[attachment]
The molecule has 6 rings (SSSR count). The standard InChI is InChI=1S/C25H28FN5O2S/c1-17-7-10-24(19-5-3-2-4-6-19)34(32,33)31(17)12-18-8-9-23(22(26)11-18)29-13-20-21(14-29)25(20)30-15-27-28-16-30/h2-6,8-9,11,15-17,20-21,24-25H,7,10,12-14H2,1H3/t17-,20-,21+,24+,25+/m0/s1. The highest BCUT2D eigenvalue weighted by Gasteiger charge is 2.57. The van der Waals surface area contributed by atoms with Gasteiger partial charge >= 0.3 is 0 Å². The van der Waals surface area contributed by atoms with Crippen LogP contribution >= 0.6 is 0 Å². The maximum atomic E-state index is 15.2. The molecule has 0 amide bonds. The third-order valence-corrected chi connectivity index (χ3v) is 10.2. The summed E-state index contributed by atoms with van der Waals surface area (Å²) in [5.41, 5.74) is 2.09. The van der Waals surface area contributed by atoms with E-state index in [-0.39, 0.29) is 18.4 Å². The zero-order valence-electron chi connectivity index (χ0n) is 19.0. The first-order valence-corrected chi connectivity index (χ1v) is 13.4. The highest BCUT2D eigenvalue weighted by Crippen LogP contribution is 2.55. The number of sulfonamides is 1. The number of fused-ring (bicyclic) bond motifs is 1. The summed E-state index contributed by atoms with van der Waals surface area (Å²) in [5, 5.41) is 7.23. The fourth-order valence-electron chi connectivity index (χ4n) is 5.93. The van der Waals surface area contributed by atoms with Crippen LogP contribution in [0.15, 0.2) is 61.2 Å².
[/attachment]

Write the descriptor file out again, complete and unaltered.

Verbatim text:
The molecule has 6 rings (SSSR count). The standard InChI is InChI=1S/C25H28FN5O2S/c1-17-7-10-24(19-5-3-2-4-6-19)34(32,33)31(17)12-18-8-9-23(22(26)11-18)29-13-20-21(14-29)25(20)30-15-27-28-16-30/h2-6,8-9,11,15-17,20-21,24-25H,7,10,12-14H2,1H3/t17-,20-,21+,24+,25+/m0/s1. The highest BCUT2D eigenvalue weighted by Gasteiger charge is 2.57. The van der Waals surface area contributed by atoms with Gasteiger partial charge >= 0.3 is 0 Å². The van der Waals surface area contributed by atoms with Crippen LogP contribution >= 0.6 is 0 Å². The maximum atomic E-state index is 15.2. The molecule has 0 amide bonds. The third-order valence-corrected chi connectivity index (χ3v) is 10.2. The summed E-state index contributed by atoms with van der Waals surface area (Å²) in [5.41, 5.74) is 2.09. The van der Waals surface area contributed by atoms with E-state index in [-0.39, 0.29) is 18.4 Å². The zero-order valence-electron chi connectivity index (χ0n) is 19.0. The first-order valence-corrected chi connectivity index (χ1v) is 13.4. The highest BCUT2D eigenvalue weighted by Crippen LogP contribution is 2.55. The number of sulfonamides is 1. The number of fused-ring (bicyclic) bond motifs is 1. The summed E-state index contributed by atoms with van der Waals surface area (Å²) in [5, 5.41) is 7.23. The fourth-order valence-electron chi connectivity index (χ4n) is 5.93. The van der Waals surface area contributed by atoms with Crippen LogP contribution in [0.15, 0.2) is 61.2 Å².